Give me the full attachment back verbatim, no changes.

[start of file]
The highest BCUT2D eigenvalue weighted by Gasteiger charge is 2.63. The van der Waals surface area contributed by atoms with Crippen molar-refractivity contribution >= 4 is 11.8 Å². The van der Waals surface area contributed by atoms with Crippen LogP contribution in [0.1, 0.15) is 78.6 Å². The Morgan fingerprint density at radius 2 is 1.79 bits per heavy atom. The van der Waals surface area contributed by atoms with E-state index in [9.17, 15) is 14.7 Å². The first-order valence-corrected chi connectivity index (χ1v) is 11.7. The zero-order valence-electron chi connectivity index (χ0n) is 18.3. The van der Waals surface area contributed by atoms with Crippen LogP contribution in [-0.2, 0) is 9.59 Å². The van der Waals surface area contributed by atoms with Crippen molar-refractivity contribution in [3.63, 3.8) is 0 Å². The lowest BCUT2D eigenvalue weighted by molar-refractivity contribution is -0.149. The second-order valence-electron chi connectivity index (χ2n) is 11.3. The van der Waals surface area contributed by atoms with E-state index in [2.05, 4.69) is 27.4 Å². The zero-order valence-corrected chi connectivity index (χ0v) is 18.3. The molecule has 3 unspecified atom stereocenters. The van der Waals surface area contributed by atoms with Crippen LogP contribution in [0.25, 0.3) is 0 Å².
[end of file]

The highest BCUT2D eigenvalue weighted by Gasteiger charge is 2.63. The van der Waals surface area contributed by atoms with Crippen molar-refractivity contribution >= 4 is 11.8 Å². The van der Waals surface area contributed by atoms with Crippen LogP contribution in [0.1, 0.15) is 78.6 Å². The Morgan fingerprint density at radius 2 is 1.79 bits per heavy atom. The van der Waals surface area contributed by atoms with E-state index in [9.17, 15) is 14.7 Å². The first-order valence-corrected chi connectivity index (χ1v) is 11.7. The zero-order valence-electron chi connectivity index (χ0n) is 18.3. The van der Waals surface area contributed by atoms with Crippen LogP contribution in [-0.2, 0) is 9.59 Å². The van der Waals surface area contributed by atoms with Crippen molar-refractivity contribution in [3.63, 3.8) is 0 Å². The lowest BCUT2D eigenvalue weighted by molar-refractivity contribution is -0.149. The second-order valence-electron chi connectivity index (χ2n) is 11.3. The van der Waals surface area contributed by atoms with E-state index in [2.05, 4.69) is 27.4 Å². The zero-order valence-corrected chi connectivity index (χ0v) is 18.3. The molecule has 3 unspecified atom stereocenters. The van der Waals surface area contributed by atoms with Crippen LogP contribution in [0.25, 0.3) is 0 Å².